Homecoming | Theater Critic's Choice | Chicago Reader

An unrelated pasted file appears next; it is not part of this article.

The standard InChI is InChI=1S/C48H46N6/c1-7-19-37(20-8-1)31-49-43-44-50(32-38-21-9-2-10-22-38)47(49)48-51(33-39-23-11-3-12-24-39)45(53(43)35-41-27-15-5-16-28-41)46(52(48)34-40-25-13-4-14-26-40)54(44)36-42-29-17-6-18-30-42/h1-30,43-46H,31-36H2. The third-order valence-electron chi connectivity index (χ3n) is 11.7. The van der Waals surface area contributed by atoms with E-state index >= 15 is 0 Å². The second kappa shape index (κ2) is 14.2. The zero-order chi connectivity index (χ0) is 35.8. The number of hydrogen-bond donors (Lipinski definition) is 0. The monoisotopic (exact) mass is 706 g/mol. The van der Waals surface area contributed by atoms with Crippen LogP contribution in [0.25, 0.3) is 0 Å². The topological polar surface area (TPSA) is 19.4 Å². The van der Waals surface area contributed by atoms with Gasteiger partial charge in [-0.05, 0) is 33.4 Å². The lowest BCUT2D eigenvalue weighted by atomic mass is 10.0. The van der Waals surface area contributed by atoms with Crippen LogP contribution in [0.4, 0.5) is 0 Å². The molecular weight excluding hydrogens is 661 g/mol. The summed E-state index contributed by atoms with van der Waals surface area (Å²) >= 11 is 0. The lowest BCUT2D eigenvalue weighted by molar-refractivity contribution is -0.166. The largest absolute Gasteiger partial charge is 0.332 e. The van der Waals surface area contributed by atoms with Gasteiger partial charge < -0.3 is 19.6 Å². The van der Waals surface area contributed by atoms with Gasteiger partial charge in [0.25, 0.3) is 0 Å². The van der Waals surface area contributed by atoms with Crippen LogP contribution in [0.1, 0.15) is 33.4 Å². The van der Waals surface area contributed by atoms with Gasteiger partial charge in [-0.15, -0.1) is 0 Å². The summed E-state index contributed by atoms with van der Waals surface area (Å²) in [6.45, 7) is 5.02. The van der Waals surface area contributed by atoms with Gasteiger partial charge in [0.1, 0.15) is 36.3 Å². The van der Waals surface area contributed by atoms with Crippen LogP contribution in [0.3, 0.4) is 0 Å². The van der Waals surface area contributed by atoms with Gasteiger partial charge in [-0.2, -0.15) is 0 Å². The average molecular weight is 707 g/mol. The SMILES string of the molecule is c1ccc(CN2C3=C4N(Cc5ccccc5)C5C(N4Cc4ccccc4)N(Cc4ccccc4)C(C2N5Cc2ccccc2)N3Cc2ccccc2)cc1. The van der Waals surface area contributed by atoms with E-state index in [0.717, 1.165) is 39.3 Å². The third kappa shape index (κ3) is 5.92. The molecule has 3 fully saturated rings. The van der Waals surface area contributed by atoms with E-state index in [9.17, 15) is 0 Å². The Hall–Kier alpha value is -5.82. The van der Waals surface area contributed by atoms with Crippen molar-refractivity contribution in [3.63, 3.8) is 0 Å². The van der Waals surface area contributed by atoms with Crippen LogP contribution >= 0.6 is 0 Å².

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Cantonese director Yim Ho's delicate and touching film charts the return of Coral (Josephine Koo), an attractive Hong Kong businesswoman in her thirties, to her native village in southern mainland China. Staying with her childhood friend Pearl (Si Quin Gao Wa)--now a school principal married to a farmer, with a daughter-she discovers that her urban life and problems have irrevocably estranged her from the ways and attitudes of the village, although she and Pearl make many heartfelt efforts to bridge their differences. Kong Liang's screenplay eschews melodrama and big events for quiet insights, and a remarkably dense portrait of the village emerges, framed by Ho with a distinctive grasp of composition, landscape, and personal detail that occasionally evokes the complexity of a Brueghel. The performances are nuanced and moving, and one comes to know these people--not only the heroines, but Pearl's defensive and tongue-tied husband, an unruly and mercenary little boy, a man who can't read the letters in English his son sends him from UCLA, a wise uncle, and many others--on a first-name basis. (Facets Multimedia Center, 1517 W. Fullerton, Saturday, Tuesday, and Thursday, October 3, 6, and 8, 9:00, 281-4114)

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